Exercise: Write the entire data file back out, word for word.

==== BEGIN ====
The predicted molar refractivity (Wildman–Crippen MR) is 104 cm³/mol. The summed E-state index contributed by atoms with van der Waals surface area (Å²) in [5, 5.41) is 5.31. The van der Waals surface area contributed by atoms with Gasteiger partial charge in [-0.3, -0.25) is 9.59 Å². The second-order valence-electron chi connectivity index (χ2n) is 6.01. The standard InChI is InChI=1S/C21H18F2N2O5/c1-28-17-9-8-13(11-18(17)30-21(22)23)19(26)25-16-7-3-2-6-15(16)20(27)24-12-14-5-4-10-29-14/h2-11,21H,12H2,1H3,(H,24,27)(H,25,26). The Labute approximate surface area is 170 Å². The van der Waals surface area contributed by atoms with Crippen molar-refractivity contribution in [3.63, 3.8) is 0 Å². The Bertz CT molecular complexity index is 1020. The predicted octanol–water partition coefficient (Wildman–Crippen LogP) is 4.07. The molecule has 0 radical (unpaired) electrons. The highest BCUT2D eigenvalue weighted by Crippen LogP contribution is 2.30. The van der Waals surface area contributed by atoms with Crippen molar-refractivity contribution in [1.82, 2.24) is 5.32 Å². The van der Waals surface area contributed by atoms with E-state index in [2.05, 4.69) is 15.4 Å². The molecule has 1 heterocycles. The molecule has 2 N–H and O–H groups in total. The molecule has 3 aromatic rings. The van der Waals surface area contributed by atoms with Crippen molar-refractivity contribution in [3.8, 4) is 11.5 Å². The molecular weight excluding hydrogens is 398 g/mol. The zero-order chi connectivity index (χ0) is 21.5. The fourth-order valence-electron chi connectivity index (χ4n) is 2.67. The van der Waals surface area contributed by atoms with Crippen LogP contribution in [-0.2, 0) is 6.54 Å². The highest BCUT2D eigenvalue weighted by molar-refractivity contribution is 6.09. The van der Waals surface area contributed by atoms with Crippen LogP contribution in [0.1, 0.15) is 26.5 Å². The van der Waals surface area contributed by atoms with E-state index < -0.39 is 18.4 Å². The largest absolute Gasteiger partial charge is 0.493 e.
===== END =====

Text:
The predicted molar refractivity (Wildman–Crippen MR) is 104 cm³/mol. The summed E-state index contributed by atoms with van der Waals surface area (Å²) in [5, 5.41) is 5.31. The van der Waals surface area contributed by atoms with Gasteiger partial charge in [-0.3, -0.25) is 9.59 Å². The second-order valence-electron chi connectivity index (χ2n) is 6.01. The standard InChI is InChI=1S/C21H18F2N2O5/c1-28-17-9-8-13(11-18(17)30-21(22)23)19(26)25-16-7-3-2-6-15(16)20(27)24-12-14-5-4-10-29-14/h2-11,21H,12H2,1H3,(H,24,27)(H,25,26). The Labute approximate surface area is 170 Å². The van der Waals surface area contributed by atoms with Crippen molar-refractivity contribution in [3.63, 3.8) is 0 Å². The Bertz CT molecular complexity index is 1020. The predicted octanol–water partition coefficient (Wildman–Crippen LogP) is 4.07. The molecule has 0 radical (unpaired) electrons. The highest BCUT2D eigenvalue weighted by Crippen LogP contribution is 2.30. The van der Waals surface area contributed by atoms with Crippen molar-refractivity contribution in [1.82, 2.24) is 5.32 Å². The van der Waals surface area contributed by atoms with E-state index in [2.05, 4.69) is 15.4 Å². The molecule has 1 heterocycles. The molecule has 2 N–H and O–H groups in total. The molecule has 3 aromatic rings. The van der Waals surface area contributed by atoms with Crippen molar-refractivity contribution in [3.8, 4) is 11.5 Å². The molecular weight excluding hydrogens is 398 g/mol. The zero-order chi connectivity index (χ0) is 21.5. The fourth-order valence-electron chi connectivity index (χ4n) is 2.67. The van der Waals surface area contributed by atoms with Crippen LogP contribution in [-0.2, 0) is 6.54 Å². The highest BCUT2D eigenvalue weighted by molar-refractivity contribution is 6.09. The van der Waals surface area contributed by atoms with Crippen LogP contribution in [0.1, 0.15) is 26.5 Å². The van der Waals surface area contributed by atoms with E-state index < -0.39 is 18.4 Å². The largest absolute Gasteiger partial charge is 0.493 e.